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Book Launch for Ontario's Grand River Valley Electric Railways

Railfare*DC Books is set to release a new book on Tuesday February 8th, 2011, with a launch party at 2:00 pm at the Waterloo Region Museum (10 Huron Road, Kitchener).

Ontario’s Grand River Valley Electric Railways is an attractive collection of great photographs, maps and scholarship. Author John Mills will be on hand at the launch, as will Ted Wickson, who helped compile many of the photographs. There will also be experts on Canadian railroad history and people who actually worked or rode on the lines.

The St. George Museum and the Paris Historical Society Museum were both able to help out in the project by sharing some of their photos.

For more information visit: http://www.railfare.net/OntariosGrandRiverValley.html

For information and directions to the Waterloo Region Museum, visit: http://waterlooregionmuseum.com/plan-your-visit.aspx

Here is the “blurb” on the book:

This book concentrates on the electric lines of the part of Southern Ontario adjacent to the Grand River (plus a corporate outpost at Woodstock). Naturally fertile and prosperous, this area attracted early settlement which coalesced around two points: the head of river navigation at Brantford, and the waterpower sites at and north of Galt. The latter gave rise to a densely-settled triangle bounded by Galt (which later, with Preston and Hespeler, was incorporated into today’s City of Cambridge), Waterloo, and Guelph, with outliers to the north at the Elmira and Fergus areas.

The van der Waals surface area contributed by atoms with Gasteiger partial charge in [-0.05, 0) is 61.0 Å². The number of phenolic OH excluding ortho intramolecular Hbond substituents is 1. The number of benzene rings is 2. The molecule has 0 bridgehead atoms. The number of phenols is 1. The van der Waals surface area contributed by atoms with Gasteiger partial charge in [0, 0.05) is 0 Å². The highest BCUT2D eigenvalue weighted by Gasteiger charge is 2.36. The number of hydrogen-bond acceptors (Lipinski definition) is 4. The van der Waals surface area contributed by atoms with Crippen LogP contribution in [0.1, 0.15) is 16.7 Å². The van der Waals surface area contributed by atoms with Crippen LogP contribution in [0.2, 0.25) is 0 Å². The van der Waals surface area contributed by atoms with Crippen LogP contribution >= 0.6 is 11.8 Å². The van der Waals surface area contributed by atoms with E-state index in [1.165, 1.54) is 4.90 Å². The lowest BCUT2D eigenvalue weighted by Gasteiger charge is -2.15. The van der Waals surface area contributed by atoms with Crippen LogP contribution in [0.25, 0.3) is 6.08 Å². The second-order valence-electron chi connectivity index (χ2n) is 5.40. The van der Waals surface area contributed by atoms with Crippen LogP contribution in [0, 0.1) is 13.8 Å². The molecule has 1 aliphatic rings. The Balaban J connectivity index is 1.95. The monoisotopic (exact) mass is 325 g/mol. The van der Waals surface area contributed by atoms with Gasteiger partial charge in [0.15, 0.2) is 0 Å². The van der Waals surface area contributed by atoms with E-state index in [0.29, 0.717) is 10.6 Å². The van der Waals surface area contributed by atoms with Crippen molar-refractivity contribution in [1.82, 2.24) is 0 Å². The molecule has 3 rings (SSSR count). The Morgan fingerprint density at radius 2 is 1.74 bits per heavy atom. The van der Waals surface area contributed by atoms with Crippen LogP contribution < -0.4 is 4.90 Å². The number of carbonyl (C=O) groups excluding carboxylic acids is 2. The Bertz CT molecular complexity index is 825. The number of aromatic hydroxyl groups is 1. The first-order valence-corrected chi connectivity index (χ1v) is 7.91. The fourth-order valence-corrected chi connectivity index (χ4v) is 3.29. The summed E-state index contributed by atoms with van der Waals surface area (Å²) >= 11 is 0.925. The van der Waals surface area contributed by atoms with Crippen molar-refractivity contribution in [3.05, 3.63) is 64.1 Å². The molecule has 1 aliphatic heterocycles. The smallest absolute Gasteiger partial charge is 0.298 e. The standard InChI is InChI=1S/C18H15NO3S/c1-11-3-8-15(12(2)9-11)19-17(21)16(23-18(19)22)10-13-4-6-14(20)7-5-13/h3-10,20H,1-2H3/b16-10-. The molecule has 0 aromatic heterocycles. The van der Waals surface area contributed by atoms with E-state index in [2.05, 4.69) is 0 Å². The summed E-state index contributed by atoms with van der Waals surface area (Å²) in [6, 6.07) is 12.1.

Such conditions were ideal for the development of local railway transportation which appeared as expected: horsecar lines were built at an early date in Brantford and Berlin/Waterloo, and the Galt Preston & Hespeler was one of the first electric interurban lines in Canada. The vitality of the lines, particularly those in the northerly triangle, was thus established, and it continued for many years. The transformation of the GP&H; into the Grand River Railway in the early 1920s was the most complete reconstruction in Canadian electric railway transit history.

The book tells the story of the area’s streetcars, trolley coaches, and interurban railways that provided both local and inter-city passenger, freight, and express delivery services to communities such as Guelph, Kitchener-Waterloo, Hespeler, Galt, Preston, Brantford, Woodstock, Ingersoll, Port Dover and many more. It explains how the individual railways began, the politics and economics that impacted their development, their rise and eventual decline. Profusely-illustrated with many rare photos, the book features over 200 images, about 50 of them in superb colour. About a dozen maps provide details on where the lines ran, and an equipment list delivers details on the various companies’ rolling stock.